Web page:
Rabbi Richard Jacobi, 21 April 2017
This parasha takes its name from the eighth (and final) day of the ceremonies to consecrate the sanctuary. Given the importance of seven in the Torah and Jewish tradition (think of the week, of Shabbat, of swearing oaths – literally ‘to seven onself’, of sitting shiva, and so on), the eighth day places a crown on the completeness of seven full days of celebrations. It shows just how important the matter being commemorated is. For the evolving Judaism of the time when Leviticus was written, the centrality and permanence of the sanctuary and the Temple rituals had to be shown to be unquestionable.
Yet, the Temple and its cult were twice destroyed and Judaism survived. We Progressive Jews would argue, as expressed in the Affirmations of Liberal Judaism, that “the Synagogue has permanently replaced the Temple” (Affirmation 30). We also know that there are Jews around the world who are actively preparing for the return of the Temple to Jerusalem. If there were to be a referendum (advisory not binding), what would the result be? And, if it were to go in favour of the return of the Temple, would some Prime Minister of Israel take that as a democratic mandate to re-build the Temple? Further, as a necessary step towards that goal, would they then hold a general election in order to have a further mandate for the destruction of the Mosque currently on the Temple Mount?
If you supported that Prime Minister, how would you act? If you opposed this course of action, how would you organise a dispersed population with a view to ensuring that what you thought was a suicidal course of action did not happen? The desperation you might feel could lead to drastic and extreme action. This could be an action against others or you might to turn in on yourself in a mental health crisis. Here, in passing, I pay tribute to Prince Harry for talking openly about the torment that turning in on oneself can cause.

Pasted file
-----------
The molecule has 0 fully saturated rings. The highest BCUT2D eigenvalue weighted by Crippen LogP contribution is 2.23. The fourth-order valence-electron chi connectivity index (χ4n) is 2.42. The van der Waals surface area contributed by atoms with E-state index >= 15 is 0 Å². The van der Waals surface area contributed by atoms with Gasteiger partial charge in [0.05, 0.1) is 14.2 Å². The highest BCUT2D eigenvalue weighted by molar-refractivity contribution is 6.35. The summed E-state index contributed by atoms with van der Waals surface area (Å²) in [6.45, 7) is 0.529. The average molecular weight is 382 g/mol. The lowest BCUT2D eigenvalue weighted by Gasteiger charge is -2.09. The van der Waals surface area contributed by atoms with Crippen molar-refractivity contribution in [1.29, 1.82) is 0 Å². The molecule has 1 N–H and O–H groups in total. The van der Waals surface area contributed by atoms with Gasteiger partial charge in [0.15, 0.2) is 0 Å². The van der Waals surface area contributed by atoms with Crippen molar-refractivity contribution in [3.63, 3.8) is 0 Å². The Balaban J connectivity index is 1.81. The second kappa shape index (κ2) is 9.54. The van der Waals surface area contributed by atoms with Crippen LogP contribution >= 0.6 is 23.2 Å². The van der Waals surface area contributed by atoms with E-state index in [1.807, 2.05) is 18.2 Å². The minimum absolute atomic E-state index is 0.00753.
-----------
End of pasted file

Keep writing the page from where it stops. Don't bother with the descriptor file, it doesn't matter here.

So, a parasha written around 2,500 years ago, and set maybe a further 800 years earlier, is not that removed from the realities that we in the United Kingdom of Great Britain and Northern Ireland face this week. Reading the Torah can sometimes feel like we are encountering a story from long, long ago. However, the truth of Ben Bag Bag’s aphorism – “Turn it and turn it, for everything is in it” – is that if we apply ourselves to the text, each year we will find something new in it. This year, I learn from it that our Liberal Judaism is worth defending and advancing, even at times when the prevailing mood around us is polarising. We don’t wish to elevate a priestly class above us, nor do we wish to see purveyors of “strange fire” – Nadav and Avihu, two sons of Aaron who did this in parashat Shemini – being killed outright by God’s wrath.
It is too easy to join the rush to the polar extremes, and we Liberal Jews don’t do anything just because it’s easy. So, whatever your individual take on Judaism and politics is, we have seven weeks until the general election in which to conduct ourselves as we expect others to. Preserve our civility, listen and debate seeking enlightenment not force. Engage with the politics of democracy, wrestle with our consciences, experience the unease and find the best (or least worst) path, respecting that others will find a different path through their own conscientious thought. Strongly oppose those who would overturn the checks and balances of civil society (as seems to be happening in Turkey).
Then, when the election is over, come and sing with fellow Liberal Jews over Shabbat 9th – 10th June, and join the reflective debates at the Day of Celebration on Sunday 11th June. I guarantee that we will find new meanings and lessons in the parasha for that week!
Ben Bag Bag continued: “Reflect on it [Torah] and grow old and gray with it. Don’t turn from it, for nothing is better than it.” It’s not always easy, but it can help us lead a meaningful and engaged life.
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